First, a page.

Currently, the NCUA may only examine credit union service organizations (CUSOs) and third-party vendors with their permission.  We cannot enforce any necessary corrective actions or share the results of a voluntary review with customer credit unions of the third-party vendor.  In recent years, nearly all of the core technology service providers that exclusively serve credit unions declined a voluntary review by the NCUA.  Even though CUSOs are required to give the NCUA access to their books and records, without the NCUA’s enforcement authority, the CUSOs are free to reject the NCUA’s recommendations to implement the appropriate corrective actions that would mitigate identified risks.  This lack of vendor authority stands in contrast to the powers of the Federal Deposit Insurance Corporation, the Office of the Comptroller of the Currency, the Board of Governors of the Federal Reserve System, and most state regulators, a situation identified as a concern by both the Government Accountability Office and the Financial Stability Oversight Council (FSOC).13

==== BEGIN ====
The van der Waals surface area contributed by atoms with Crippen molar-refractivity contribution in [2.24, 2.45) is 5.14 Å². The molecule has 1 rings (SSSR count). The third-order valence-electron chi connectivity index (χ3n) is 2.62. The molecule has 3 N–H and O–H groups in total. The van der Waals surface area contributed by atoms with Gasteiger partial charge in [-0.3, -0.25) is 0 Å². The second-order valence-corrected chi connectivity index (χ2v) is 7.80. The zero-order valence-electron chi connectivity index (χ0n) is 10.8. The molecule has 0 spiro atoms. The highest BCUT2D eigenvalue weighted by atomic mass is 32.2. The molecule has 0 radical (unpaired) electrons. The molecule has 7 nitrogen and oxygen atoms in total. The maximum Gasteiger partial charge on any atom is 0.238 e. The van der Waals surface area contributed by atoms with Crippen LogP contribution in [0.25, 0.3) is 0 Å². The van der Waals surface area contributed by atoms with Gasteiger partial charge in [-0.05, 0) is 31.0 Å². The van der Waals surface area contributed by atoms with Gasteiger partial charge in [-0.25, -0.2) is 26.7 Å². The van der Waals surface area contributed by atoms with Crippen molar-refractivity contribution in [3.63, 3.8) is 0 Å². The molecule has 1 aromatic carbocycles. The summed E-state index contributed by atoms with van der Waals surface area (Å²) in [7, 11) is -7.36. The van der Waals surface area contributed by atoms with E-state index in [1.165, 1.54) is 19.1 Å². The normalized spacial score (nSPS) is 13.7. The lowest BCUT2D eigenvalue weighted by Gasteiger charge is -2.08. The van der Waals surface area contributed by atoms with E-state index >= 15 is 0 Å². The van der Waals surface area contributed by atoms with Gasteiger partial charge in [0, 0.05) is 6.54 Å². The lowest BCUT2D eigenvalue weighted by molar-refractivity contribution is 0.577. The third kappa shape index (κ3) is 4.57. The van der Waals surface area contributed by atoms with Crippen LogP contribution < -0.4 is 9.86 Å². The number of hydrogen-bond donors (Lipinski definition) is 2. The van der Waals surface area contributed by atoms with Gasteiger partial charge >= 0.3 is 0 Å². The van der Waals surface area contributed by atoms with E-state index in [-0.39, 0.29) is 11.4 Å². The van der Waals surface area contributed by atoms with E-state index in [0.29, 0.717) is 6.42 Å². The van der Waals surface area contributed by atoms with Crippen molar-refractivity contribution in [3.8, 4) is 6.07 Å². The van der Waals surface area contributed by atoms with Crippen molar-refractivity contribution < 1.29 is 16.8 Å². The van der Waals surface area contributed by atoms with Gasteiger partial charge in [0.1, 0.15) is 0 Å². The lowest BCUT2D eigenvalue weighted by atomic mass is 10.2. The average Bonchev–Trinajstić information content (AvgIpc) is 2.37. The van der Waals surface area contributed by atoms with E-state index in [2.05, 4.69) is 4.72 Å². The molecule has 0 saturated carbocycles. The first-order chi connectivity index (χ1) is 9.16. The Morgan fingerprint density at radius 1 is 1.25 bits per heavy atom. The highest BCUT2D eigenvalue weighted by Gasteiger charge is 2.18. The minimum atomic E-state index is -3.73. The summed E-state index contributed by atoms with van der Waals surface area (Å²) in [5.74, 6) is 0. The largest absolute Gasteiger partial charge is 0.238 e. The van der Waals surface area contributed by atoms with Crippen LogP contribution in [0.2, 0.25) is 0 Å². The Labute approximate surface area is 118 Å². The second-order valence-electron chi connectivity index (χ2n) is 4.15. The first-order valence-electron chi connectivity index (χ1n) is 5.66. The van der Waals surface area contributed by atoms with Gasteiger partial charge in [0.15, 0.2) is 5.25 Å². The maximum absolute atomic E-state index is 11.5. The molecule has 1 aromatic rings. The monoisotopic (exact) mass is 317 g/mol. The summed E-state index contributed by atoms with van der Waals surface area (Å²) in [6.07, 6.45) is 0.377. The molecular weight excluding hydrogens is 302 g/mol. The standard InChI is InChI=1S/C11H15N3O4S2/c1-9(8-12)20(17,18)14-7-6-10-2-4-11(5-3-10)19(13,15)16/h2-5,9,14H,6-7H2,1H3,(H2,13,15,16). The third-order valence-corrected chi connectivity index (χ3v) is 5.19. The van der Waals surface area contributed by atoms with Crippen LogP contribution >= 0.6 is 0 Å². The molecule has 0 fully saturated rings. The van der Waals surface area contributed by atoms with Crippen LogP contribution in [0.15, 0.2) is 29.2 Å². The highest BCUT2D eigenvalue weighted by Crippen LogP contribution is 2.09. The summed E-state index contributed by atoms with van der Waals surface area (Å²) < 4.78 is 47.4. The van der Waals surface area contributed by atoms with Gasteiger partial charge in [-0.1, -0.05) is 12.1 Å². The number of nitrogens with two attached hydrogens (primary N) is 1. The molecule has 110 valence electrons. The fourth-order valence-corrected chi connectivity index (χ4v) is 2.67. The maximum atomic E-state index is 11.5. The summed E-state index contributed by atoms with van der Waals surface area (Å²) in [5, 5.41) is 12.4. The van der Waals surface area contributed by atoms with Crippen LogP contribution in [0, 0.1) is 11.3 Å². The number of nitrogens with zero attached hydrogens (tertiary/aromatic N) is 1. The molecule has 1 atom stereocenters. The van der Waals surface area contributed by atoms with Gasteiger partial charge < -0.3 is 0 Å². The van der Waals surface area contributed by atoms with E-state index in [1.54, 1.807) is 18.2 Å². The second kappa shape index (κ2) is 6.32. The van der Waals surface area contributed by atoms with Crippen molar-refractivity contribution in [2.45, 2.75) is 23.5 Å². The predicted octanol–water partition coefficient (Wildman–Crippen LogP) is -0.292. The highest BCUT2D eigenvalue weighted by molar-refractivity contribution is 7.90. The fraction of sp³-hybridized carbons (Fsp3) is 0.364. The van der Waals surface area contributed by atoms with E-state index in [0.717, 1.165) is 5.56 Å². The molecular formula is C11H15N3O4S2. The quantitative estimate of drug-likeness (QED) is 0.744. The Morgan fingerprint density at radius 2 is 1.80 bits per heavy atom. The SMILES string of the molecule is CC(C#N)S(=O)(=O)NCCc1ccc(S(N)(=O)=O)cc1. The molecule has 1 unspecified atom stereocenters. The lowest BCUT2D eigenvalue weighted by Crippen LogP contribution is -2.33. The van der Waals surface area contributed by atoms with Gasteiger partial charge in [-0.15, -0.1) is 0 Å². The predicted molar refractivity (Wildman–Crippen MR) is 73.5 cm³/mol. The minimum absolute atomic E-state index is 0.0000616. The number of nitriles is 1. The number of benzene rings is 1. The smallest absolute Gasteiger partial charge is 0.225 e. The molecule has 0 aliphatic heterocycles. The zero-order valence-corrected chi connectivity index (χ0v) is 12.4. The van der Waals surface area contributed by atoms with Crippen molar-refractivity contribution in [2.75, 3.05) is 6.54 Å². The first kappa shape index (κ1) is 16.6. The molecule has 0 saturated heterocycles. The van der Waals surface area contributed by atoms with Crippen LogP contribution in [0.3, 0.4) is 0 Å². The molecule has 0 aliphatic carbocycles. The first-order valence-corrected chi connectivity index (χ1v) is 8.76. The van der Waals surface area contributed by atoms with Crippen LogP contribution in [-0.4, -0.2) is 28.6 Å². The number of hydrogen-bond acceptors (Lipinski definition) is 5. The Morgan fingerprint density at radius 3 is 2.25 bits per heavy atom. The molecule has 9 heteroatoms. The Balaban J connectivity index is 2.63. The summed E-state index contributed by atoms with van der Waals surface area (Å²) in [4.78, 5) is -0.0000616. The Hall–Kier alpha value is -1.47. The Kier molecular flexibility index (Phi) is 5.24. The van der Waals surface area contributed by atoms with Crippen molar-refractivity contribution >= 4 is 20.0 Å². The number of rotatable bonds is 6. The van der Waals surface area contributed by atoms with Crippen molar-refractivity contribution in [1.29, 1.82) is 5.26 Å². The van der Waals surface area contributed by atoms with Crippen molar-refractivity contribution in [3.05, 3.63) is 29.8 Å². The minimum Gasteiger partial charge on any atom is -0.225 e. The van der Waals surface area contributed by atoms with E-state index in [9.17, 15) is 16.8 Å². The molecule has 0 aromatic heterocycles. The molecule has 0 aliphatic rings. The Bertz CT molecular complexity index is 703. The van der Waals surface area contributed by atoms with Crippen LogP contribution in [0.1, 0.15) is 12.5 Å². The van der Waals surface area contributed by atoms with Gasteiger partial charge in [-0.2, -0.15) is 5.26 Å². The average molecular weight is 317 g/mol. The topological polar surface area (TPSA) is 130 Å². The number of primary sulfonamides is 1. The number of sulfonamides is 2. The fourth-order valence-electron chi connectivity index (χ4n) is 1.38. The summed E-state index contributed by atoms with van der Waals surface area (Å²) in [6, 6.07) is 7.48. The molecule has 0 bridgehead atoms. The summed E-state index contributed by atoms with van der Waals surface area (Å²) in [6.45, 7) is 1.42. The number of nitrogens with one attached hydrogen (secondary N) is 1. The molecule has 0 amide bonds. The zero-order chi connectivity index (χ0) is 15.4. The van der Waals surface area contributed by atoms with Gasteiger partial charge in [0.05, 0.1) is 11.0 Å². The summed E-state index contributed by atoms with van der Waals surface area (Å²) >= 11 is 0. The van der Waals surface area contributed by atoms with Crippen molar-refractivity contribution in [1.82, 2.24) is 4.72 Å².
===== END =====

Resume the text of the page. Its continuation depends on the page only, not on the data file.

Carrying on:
As Chairman, I am committed to working with the NCUA’s partners on the FSOC to ensure that various threats to financial markets are properly monitored and mitigated.  In March 2019, the FSOC proposed new interpretive guidance on how it would consider designation of nonbank financial companies for enhanced supervision by the Federal Reserve.14  The guidance calls for the FSOC to focus on an activities-based, or product-based, approach for identifying risks to U.S. financial stability.  It would increase the analytical rigor of company determination analyses and ensure that the anticipated benefits of a designation are expected to justify the expected costs.  This guidance will increase the FSOC’s transparency and will provide the market with much needed clarity on its deliberations.  It also ensures that the FSOC is looking at the widest range of potentially problematic financial activities that could threaten market stability.